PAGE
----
When you say you ‘don’t see race’, you’re ignoring racism, not helping to solve it

When you say you ‘don’t see race’, you’re ignoring racism, not helping to solve it

The Guardian

Zach Stafford

Race is such an ingrained social construct that even blind people can ‘see’ it. To pretend it doesn’t exist to you erases the experiences of black people

People love to tell me that they often forget that I’m black. They say this with a sort of “a-ha!” look on their faces, as if their dawning ability to see my blackness was a gift to us both.

When I point out that their eyesight had never left them, that my skin has never changed colors, and that they probably did not really forget that I am black, they inevitably get defensive. First, they try to argue that it was a compliment; the smart ones quickly realize that complimenting someone on not being black is actually pretty racist, so they switch gears…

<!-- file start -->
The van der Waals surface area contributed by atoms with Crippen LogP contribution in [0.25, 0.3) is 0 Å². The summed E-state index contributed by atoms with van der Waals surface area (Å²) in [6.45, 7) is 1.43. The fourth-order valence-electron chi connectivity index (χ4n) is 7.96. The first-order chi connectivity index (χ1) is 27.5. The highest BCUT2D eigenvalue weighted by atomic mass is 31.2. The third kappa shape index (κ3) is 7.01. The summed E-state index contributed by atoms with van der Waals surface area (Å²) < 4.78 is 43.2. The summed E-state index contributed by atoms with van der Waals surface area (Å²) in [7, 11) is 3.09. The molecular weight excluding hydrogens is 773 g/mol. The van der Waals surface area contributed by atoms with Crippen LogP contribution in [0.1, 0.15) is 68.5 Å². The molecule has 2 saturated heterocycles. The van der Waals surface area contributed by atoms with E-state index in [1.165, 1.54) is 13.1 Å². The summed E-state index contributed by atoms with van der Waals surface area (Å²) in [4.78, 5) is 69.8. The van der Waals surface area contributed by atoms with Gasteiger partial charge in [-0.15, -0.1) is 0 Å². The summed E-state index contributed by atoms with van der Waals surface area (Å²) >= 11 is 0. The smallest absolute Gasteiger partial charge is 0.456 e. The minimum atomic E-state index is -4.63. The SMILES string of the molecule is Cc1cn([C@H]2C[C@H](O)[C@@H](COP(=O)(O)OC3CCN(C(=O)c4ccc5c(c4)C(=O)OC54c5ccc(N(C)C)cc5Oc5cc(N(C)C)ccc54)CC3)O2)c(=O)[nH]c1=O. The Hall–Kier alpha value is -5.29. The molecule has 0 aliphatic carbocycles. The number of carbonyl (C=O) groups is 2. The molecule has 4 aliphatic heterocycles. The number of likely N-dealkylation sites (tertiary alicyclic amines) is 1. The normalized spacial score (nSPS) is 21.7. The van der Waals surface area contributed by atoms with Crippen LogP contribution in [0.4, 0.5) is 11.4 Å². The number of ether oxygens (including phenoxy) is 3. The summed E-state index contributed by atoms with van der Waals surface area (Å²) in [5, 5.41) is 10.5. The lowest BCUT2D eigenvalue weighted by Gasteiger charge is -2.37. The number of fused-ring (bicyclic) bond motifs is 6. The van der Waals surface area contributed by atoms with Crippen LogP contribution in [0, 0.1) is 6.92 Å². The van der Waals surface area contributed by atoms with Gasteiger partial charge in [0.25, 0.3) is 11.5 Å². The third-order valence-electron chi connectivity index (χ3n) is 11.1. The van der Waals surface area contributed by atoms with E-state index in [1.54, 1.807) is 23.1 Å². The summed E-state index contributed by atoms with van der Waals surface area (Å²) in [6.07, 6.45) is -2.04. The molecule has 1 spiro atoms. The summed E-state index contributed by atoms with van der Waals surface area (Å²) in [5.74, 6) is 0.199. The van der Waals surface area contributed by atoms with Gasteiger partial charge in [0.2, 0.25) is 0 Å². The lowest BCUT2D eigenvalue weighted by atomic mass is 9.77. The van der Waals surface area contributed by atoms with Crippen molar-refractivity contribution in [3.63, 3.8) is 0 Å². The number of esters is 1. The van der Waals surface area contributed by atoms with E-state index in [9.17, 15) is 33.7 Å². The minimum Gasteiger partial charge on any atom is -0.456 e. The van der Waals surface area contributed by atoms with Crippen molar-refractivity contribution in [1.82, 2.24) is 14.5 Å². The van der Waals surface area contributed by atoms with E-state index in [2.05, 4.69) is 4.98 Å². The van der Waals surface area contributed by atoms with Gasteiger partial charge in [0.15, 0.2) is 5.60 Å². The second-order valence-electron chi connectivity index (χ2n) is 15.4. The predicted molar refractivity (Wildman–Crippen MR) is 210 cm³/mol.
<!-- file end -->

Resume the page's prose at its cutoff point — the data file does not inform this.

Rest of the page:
…But that ideology does present a very interesting question: If you were truly unable to see people’s skin color, could you still be racist?

Dr Osagie Obasogie, a professor at the University of California’s Hasting College of Law and the author of Blinded by Sight: Seeing Race Through the Eyes of the Blind, wondered the same thing after seeing the biopic “Ray,” about legendary blind musician Ray Charles. While watching the film, he found that Ray Charles seemed acutely aware of race, despite not having sight. He left the theater thinking about blindness and racism, and then spent the next eight years exploring it in his research.

What he found is that even people who have never had sight still use visual representations of people – including a person’s perceived racial or ethnic identity – as a major marker for how they interact with them…

Read the entire article here.

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